For example, as I wrote this part of the dissertation in mid-October 2005, in my natal chart, Uranus was 14° Leo, and the current position of Saturn in the sky at the time was approaching it at 9° Leo.  So I was experiencing a Saturn transit of my natal Uranus—transiting Saturn conjunct my natal Uranus, among the many other things that were occurring in my chart.  And transiting Neptune was at 14° Aquarius, so I also had an exact Neptune-Uranus opposition, too, because transiting Neptune was opposite my natal Uranus.  In the sky at the time, Saturn was opposite to Neptune, so everyone was experiencing the effects of this Saturn-Neptune world transit, while I personally was experiencing Saturn-Uranus (conjunction) and Neptune-Uranus (opposition) transits.  [Link to my chart] It only recently occurred to me, as I was writing the astrological portions of the dissertation, on the home stretch, that the three major archetypal patterns that we will be exploring in the "Kaleidoscope of Culture" section, Saturn-Pluto, Uranus-Neptune, and Uranus-Pluto are all transits that I either had during my coursework or while working on my dissertation. 

One last thing about aspects is important to note.  The different aspects have different ranges of influence, so that there is an area of +/- a certain number of degrees away from the exact geometric angles where the archetypal energies are considered to be operative.  These are known as orbs.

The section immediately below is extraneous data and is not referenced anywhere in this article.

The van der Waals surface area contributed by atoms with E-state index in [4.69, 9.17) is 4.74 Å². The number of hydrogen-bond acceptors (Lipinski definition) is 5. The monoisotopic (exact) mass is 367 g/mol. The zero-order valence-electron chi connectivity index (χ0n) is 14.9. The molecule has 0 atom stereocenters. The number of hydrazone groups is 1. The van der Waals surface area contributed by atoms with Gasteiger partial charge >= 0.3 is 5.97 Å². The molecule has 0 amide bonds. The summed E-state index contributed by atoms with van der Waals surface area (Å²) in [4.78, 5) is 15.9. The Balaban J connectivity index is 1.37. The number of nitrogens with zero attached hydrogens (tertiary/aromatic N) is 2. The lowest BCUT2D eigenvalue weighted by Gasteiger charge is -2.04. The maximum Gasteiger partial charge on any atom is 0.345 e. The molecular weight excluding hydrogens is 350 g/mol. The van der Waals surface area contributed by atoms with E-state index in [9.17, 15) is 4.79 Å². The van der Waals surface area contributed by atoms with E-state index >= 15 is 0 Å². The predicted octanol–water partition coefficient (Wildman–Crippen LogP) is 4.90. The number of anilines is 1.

In the case of these world transits, Tarnas feels that the orb, or range of archetypal effectiveness is 15° away from exact for conjunctions and oppositions, and 10° away from exact for squares.  He notes that the effects of the planetary influences can be seen beginning at 20° from exact with conjunctions and oppositions, which Tarnas refers to as their penumbra, but that their full force does not begin to be felt until 15°, while squares have a smaller penumbra. With trines and sextiles the orbs are even smaller, and for personal transits, the orbs are smaller still, and different astrologers have different feelings about what size they are. But according to astrologer Lisa Dale Miller (personal communication September 12, 2005), “standard orbs in Western astrology are 7° for conjunctions, squares, oppositions, trines and sextiles, 5° for quincunx.” Vedic astrology considers the different houses, and is not as concerned with how many degrees, so the orbs in Vedic astrology are thus much wider in comparison. Since the outer planets move very slowly, some of their transits can last for a decade or longer.